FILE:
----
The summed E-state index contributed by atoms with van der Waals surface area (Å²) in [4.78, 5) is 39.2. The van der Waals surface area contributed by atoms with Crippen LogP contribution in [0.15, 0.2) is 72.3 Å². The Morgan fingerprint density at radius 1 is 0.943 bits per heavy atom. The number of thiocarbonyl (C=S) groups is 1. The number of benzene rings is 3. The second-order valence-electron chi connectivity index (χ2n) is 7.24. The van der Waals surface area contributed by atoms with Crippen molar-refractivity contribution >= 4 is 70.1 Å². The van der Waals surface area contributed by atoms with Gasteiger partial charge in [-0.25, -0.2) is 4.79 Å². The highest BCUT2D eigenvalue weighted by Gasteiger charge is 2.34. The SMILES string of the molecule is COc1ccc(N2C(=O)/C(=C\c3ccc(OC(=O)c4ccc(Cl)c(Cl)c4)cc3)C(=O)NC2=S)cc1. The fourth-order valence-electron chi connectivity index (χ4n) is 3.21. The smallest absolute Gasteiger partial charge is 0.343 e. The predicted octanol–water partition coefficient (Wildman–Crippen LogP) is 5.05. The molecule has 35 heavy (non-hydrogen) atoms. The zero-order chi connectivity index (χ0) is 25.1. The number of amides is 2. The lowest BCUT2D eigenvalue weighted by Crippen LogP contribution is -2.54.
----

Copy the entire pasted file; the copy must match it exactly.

The summed E-state index contributed by atoms with van der Waals surface area (Å²) in [4.78, 5) is 39.2. The van der Waals surface area contributed by atoms with Crippen LogP contribution in [0.15, 0.2) is 72.3 Å². The Morgan fingerprint density at radius 1 is 0.943 bits per heavy atom. The number of thiocarbonyl (C=S) groups is 1. The number of benzene rings is 3. The second-order valence-electron chi connectivity index (χ2n) is 7.24. The van der Waals surface area contributed by atoms with Crippen molar-refractivity contribution >= 4 is 70.1 Å². The van der Waals surface area contributed by atoms with Gasteiger partial charge in [-0.25, -0.2) is 4.79 Å². The highest BCUT2D eigenvalue weighted by Gasteiger charge is 2.34. The SMILES string of the molecule is COc1ccc(N2C(=O)/C(=C\c3ccc(OC(=O)c4ccc(Cl)c(Cl)c4)cc3)C(=O)NC2=S)cc1. The fourth-order valence-electron chi connectivity index (χ4n) is 3.21. The smallest absolute Gasteiger partial charge is 0.343 e. The predicted octanol–water partition coefficient (Wildman–Crippen LogP) is 5.05. The molecule has 35 heavy (non-hydrogen) atoms. The zero-order chi connectivity index (χ0) is 25.1. The number of amides is 2. The lowest BCUT2D eigenvalue weighted by Crippen LogP contribution is -2.54.